This strikes me as strange phrase. Can you explain a little how the parts semantically make up the whole? Thanks!
Dictation exercise B2
'se faire avoir' = 'to get oneself had', and that's 'had' in the sense of 'tricked' or 'fooled'. The Lawless French article on the 'reflexive causative' construction in fact includes the example 'tu te fais toujours avoir' ('you're always getting fooled'). See further at https://www.lawlessfrench.com/grammar/faire-reflexive-causative/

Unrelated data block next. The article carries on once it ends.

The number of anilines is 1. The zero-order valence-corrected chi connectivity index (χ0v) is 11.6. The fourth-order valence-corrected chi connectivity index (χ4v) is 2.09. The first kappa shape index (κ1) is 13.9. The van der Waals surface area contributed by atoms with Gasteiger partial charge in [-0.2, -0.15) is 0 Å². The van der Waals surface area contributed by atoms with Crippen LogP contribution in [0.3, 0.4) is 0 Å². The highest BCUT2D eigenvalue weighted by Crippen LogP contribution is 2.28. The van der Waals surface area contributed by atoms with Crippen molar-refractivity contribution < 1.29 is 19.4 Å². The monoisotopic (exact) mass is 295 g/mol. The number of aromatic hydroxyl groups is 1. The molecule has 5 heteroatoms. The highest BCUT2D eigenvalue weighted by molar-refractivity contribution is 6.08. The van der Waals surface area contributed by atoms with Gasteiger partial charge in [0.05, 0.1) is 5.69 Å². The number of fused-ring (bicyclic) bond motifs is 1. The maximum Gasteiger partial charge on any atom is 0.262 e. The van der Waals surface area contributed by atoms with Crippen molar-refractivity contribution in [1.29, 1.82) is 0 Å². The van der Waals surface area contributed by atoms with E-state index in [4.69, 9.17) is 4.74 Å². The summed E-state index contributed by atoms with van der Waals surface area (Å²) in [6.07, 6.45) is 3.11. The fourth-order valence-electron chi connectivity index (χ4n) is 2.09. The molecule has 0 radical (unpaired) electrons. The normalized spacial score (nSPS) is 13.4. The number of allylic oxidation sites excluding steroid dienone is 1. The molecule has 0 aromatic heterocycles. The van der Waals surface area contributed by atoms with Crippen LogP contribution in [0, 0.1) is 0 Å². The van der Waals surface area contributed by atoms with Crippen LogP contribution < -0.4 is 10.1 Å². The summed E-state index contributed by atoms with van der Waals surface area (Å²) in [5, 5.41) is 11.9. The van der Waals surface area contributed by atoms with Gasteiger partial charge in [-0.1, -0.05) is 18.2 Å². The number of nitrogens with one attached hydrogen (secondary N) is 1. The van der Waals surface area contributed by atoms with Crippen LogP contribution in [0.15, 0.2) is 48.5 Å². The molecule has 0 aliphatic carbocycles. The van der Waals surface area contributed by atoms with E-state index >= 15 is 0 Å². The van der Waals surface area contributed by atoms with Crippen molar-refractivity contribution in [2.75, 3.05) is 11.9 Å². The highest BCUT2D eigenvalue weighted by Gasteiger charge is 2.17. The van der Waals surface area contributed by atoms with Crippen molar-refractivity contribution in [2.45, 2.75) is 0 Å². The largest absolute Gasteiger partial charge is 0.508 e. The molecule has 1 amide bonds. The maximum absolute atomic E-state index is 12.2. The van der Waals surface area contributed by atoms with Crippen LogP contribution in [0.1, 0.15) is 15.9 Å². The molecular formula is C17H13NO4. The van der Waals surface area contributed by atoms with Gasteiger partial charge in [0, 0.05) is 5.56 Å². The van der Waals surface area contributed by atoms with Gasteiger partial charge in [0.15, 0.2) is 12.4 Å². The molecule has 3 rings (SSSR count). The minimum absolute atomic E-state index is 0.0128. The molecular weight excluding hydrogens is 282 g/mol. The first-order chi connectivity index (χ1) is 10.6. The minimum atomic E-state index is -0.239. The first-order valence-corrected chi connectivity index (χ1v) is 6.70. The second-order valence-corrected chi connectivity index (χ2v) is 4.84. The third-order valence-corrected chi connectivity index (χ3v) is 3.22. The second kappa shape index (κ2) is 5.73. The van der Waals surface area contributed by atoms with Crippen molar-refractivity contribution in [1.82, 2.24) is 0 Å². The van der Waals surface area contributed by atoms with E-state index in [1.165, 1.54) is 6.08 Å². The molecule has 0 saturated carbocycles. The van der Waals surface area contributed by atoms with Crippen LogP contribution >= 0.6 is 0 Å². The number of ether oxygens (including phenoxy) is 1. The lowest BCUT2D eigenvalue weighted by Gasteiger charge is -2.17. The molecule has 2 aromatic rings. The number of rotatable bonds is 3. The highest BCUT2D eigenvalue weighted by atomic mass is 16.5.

Just to add to Tom’s answer, ‘se faire avoir’ is a verbal expression, and of course ‘quand même’ is a very frequently used adverbial expression in French. ‘Quand même’ is one of those adverbs that seems to me to move a bit in everyday speech, but placement directly after the conjugated verb as here is quite ‘normal’.
In general it is better (or at least simpler) to accept expressions as they are - being expressions, they often carry meaning beyond or different to the sum of the individual parts.
Thanks Tom and Maarten for your responses! Very helpful!
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